This is an important and interesting perspective! I have been part of celebrating Mandela’s legacy, and have tried to look at the current struggles in the ongoing transition in South Africa. This idea, “the banality of goodness,” is a good way to demystify the myth of Mandela, the pedestal we insist on building for him, that he and the ANC built strategically in order to build support. He came to embody that goodness for us — we are so hungry for that kind of leader. We get so frustrated with our imperfect leaders, who prove our myths of heroes and demons are media-creations supported by our inner hunger for clarity, our almost primal fear of ambiguity and paradox. Thanks for this considered post.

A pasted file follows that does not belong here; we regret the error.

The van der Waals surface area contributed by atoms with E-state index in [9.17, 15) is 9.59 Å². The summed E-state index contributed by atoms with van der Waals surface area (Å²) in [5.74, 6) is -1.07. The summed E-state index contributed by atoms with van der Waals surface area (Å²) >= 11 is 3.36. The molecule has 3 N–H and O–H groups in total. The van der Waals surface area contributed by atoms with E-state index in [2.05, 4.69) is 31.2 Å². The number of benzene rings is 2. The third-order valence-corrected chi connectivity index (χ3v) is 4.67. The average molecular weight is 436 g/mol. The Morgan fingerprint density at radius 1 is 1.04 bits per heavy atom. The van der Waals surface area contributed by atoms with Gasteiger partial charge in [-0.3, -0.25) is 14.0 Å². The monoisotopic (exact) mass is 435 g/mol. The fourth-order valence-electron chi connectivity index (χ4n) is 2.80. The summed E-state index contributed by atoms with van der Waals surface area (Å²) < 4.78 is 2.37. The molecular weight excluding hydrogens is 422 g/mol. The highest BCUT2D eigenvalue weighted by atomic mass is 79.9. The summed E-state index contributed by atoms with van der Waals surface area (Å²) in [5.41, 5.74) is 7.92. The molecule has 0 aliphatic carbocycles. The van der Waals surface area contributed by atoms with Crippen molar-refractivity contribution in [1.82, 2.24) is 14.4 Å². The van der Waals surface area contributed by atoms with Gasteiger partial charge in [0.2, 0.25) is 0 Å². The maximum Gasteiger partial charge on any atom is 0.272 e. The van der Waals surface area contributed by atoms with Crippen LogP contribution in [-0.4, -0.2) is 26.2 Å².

Simon Jenkins writes: Enough is enough. The publicity for the death and funeral of Nelson Mandela has become absurd. Mandela was an African political leader with qualities that were apt at a crucial juncture in his nation’s affairs. That was all and that was enough. Yet his reputation has fallen among thieves and cynics. Hijacked by politicians and celebrities from Barack Obama to Naomi Campbell and Sepp Blatter, he has had to be deified so as to dust others with his glory. In the process he has become dehumanised. We hear much of the banality of evil. Sometimes we should note the banality of goodness.
Part of this is due to the media’s crude mechanics. Millions of dollars have been lavished on preparing for Mandela’s death. Staff have been deployed, hotels booked, huts rented in Transkei villages. Hospitals could have been built for what must have been spent. All…
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